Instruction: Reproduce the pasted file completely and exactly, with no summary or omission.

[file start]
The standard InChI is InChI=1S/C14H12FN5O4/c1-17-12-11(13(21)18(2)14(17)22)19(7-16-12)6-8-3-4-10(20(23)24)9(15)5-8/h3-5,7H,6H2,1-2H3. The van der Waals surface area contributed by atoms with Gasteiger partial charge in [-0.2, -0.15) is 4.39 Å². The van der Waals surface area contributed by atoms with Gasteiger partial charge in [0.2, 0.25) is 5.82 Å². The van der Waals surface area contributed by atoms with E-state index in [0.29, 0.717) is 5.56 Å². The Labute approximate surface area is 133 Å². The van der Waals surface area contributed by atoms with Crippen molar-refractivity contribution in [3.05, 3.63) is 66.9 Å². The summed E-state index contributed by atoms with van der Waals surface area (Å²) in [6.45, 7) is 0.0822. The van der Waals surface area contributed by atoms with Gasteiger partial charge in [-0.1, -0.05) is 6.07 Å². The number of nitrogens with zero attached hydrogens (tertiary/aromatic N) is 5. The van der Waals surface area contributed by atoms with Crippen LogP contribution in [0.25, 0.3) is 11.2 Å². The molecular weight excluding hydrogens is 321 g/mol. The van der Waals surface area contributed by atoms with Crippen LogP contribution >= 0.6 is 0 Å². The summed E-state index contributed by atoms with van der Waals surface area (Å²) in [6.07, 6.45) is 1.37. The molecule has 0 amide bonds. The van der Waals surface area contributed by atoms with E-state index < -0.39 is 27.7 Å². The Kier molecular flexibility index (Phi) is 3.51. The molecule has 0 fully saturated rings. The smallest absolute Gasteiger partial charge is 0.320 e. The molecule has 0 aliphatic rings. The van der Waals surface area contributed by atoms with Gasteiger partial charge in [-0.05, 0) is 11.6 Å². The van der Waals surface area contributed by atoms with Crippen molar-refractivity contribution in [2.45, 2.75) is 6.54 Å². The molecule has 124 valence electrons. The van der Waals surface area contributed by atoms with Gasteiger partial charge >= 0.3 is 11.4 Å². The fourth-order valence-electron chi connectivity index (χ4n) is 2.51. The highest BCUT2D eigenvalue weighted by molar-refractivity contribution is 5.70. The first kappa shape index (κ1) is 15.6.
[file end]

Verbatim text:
The standard InChI is InChI=1S/C14H12FN5O4/c1-17-12-11(13(21)18(2)14(17)22)19(7-16-12)6-8-3-4-10(20(23)24)9(15)5-8/h3-5,7H,6H2,1-2H3. The van der Waals surface area contributed by atoms with Gasteiger partial charge in [-0.2, -0.15) is 4.39 Å². The van der Waals surface area contributed by atoms with Gasteiger partial charge in [0.2, 0.25) is 5.82 Å². The van der Waals surface area contributed by atoms with E-state index in [0.29, 0.717) is 5.56 Å². The Labute approximate surface area is 133 Å². The van der Waals surface area contributed by atoms with Crippen molar-refractivity contribution in [3.05, 3.63) is 66.9 Å². The summed E-state index contributed by atoms with van der Waals surface area (Å²) in [6.45, 7) is 0.0822. The van der Waals surface area contributed by atoms with Gasteiger partial charge in [-0.1, -0.05) is 6.07 Å². The number of nitrogens with zero attached hydrogens (tertiary/aromatic N) is 5. The van der Waals surface area contributed by atoms with Crippen LogP contribution in [0.25, 0.3) is 11.2 Å². The molecular weight excluding hydrogens is 321 g/mol. The van der Waals surface area contributed by atoms with Crippen LogP contribution >= 0.6 is 0 Å². The summed E-state index contributed by atoms with van der Waals surface area (Å²) in [6.07, 6.45) is 1.37. The molecule has 0 amide bonds. The van der Waals surface area contributed by atoms with E-state index < -0.39 is 27.7 Å². The Kier molecular flexibility index (Phi) is 3.51. The molecule has 0 fully saturated rings. The smallest absolute Gasteiger partial charge is 0.320 e. The molecule has 0 aliphatic rings. The van der Waals surface area contributed by atoms with Gasteiger partial charge in [-0.05, 0) is 11.6 Å². The van der Waals surface area contributed by atoms with Crippen molar-refractivity contribution in [2.45, 2.75) is 6.54 Å². The molecule has 124 valence electrons. The van der Waals surface area contributed by atoms with Gasteiger partial charge >= 0.3 is 11.4 Å². The fourth-order valence-electron chi connectivity index (χ4n) is 2.51. The highest BCUT2D eigenvalue weighted by molar-refractivity contribution is 5.70. The first kappa shape index (κ1) is 15.6.